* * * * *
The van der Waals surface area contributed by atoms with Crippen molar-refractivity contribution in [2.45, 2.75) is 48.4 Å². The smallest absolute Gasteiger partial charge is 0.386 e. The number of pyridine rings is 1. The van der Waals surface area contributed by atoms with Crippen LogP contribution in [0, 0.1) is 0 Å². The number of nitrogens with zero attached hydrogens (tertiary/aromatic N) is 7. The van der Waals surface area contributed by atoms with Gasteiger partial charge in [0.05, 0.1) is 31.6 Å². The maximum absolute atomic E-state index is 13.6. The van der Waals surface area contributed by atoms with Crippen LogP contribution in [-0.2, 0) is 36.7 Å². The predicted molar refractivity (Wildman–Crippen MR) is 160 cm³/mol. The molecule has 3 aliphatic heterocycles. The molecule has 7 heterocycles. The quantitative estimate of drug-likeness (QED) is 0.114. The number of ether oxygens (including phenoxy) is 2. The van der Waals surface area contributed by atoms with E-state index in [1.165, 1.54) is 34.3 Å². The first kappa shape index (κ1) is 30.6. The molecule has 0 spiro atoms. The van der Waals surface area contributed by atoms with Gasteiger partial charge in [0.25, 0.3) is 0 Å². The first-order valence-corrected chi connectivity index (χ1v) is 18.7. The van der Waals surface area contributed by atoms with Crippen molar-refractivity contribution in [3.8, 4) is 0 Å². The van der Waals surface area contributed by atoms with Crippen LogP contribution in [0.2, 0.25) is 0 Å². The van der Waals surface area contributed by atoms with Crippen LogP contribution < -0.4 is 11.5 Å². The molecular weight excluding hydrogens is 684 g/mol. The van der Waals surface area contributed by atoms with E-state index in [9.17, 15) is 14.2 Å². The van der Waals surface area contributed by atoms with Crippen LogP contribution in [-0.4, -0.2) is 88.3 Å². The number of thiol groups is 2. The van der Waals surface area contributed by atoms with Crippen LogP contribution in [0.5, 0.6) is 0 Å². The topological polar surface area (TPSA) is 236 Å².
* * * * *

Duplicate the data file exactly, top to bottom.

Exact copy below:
The van der Waals surface area contributed by atoms with Crippen molar-refractivity contribution in [2.45, 2.75) is 48.4 Å². The smallest absolute Gasteiger partial charge is 0.386 e. The number of pyridine rings is 1. The van der Waals surface area contributed by atoms with Crippen LogP contribution in [0, 0.1) is 0 Å². The number of nitrogens with zero attached hydrogens (tertiary/aromatic N) is 7. The van der Waals surface area contributed by atoms with Gasteiger partial charge in [0.05, 0.1) is 31.6 Å². The maximum absolute atomic E-state index is 13.6. The van der Waals surface area contributed by atoms with Crippen LogP contribution in [-0.2, 0) is 36.7 Å². The predicted molar refractivity (Wildman–Crippen MR) is 160 cm³/mol. The molecule has 3 aliphatic heterocycles. The molecule has 7 heterocycles. The quantitative estimate of drug-likeness (QED) is 0.114. The number of ether oxygens (including phenoxy) is 2. The van der Waals surface area contributed by atoms with E-state index in [1.165, 1.54) is 34.3 Å². The first kappa shape index (κ1) is 30.6. The molecule has 0 spiro atoms. The van der Waals surface area contributed by atoms with Gasteiger partial charge in [0.25, 0.3) is 0 Å². The first-order valence-corrected chi connectivity index (χ1v) is 18.7. The van der Waals surface area contributed by atoms with Crippen molar-refractivity contribution in [3.8, 4) is 0 Å². The van der Waals surface area contributed by atoms with Crippen LogP contribution in [0.2, 0.25) is 0 Å². The van der Waals surface area contributed by atoms with Crippen LogP contribution < -0.4 is 11.5 Å². The molecular weight excluding hydrogens is 684 g/mol. The van der Waals surface area contributed by atoms with E-state index in [9.17, 15) is 14.2 Å². The van der Waals surface area contributed by atoms with Crippen LogP contribution in [-0.4, -0.2) is 88.3 Å². The number of thiol groups is 2. The van der Waals surface area contributed by atoms with Crippen LogP contribution in [0.5, 0.6) is 0 Å². The topological polar surface area (TPSA) is 236 Å².